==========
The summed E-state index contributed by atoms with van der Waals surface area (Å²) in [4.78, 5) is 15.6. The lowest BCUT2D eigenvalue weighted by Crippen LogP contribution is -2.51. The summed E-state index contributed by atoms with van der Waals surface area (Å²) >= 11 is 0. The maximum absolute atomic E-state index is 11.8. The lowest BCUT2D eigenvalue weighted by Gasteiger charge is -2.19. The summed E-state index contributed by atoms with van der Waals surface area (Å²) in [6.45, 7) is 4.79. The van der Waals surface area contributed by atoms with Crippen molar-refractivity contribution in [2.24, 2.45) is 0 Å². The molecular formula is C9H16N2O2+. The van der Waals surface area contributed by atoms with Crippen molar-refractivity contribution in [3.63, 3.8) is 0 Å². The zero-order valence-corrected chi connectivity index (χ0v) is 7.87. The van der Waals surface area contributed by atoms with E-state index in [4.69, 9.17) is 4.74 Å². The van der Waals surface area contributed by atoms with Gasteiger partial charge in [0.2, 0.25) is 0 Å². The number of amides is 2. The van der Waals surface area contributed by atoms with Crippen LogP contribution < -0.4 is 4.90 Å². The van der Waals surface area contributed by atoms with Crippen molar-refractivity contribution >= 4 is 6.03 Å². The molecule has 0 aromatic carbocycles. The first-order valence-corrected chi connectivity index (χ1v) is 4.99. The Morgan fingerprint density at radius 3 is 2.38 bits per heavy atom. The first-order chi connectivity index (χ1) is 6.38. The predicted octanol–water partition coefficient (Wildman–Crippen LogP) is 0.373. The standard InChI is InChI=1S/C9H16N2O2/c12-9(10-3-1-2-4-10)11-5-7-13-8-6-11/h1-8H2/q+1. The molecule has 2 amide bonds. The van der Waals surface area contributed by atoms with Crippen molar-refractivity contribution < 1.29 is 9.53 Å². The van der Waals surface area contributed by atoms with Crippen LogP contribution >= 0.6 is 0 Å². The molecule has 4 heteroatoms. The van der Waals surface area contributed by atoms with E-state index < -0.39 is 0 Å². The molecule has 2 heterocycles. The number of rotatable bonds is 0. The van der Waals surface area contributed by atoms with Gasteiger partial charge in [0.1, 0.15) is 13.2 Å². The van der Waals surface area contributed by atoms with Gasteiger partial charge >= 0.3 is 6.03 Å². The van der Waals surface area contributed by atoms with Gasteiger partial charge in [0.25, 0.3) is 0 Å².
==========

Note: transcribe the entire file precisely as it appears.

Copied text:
The summed E-state index contributed by atoms with van der Waals surface area (Å²) in [4.78, 5) is 15.6. The lowest BCUT2D eigenvalue weighted by Crippen LogP contribution is -2.51. The summed E-state index contributed by atoms with van der Waals surface area (Å²) >= 11 is 0. The maximum absolute atomic E-state index is 11.8. The lowest BCUT2D eigenvalue weighted by Gasteiger charge is -2.19. The summed E-state index contributed by atoms with van der Waals surface area (Å²) in [6.45, 7) is 4.79. The van der Waals surface area contributed by atoms with Crippen molar-refractivity contribution in [2.24, 2.45) is 0 Å². The molecular formula is C9H16N2O2+. The van der Waals surface area contributed by atoms with Crippen molar-refractivity contribution in [3.63, 3.8) is 0 Å². The zero-order valence-corrected chi connectivity index (χ0v) is 7.87. The van der Waals surface area contributed by atoms with E-state index in [4.69, 9.17) is 4.74 Å². The van der Waals surface area contributed by atoms with Gasteiger partial charge in [0.2, 0.25) is 0 Å². The number of amides is 2. The van der Waals surface area contributed by atoms with Crippen LogP contribution < -0.4 is 4.90 Å². The van der Waals surface area contributed by atoms with Crippen molar-refractivity contribution >= 4 is 6.03 Å². The molecule has 0 aromatic carbocycles. The first-order valence-corrected chi connectivity index (χ1v) is 4.99. The Morgan fingerprint density at radius 3 is 2.38 bits per heavy atom. The first-order chi connectivity index (χ1) is 6.38. The predicted octanol–water partition coefficient (Wildman–Crippen LogP) is 0.373. The standard InChI is InChI=1S/C9H16N2O2/c12-9(10-3-1-2-4-10)11-5-7-13-8-6-11/h1-8H2/q+1. The molecule has 2 amide bonds. The van der Waals surface area contributed by atoms with Crippen molar-refractivity contribution < 1.29 is 9.53 Å². The van der Waals surface area contributed by atoms with Crippen LogP contribution >= 0.6 is 0 Å². The molecule has 4 heteroatoms. The van der Waals surface area contributed by atoms with E-state index < -0.39 is 0 Å². The molecule has 2 heterocycles. The number of rotatable bonds is 0. The van der Waals surface area contributed by atoms with Gasteiger partial charge in [0.1, 0.15) is 13.2 Å². The van der Waals surface area contributed by atoms with Gasteiger partial charge >= 0.3 is 6.03 Å². The van der Waals surface area contributed by atoms with Gasteiger partial charge in [0.25, 0.3) is 0 Å².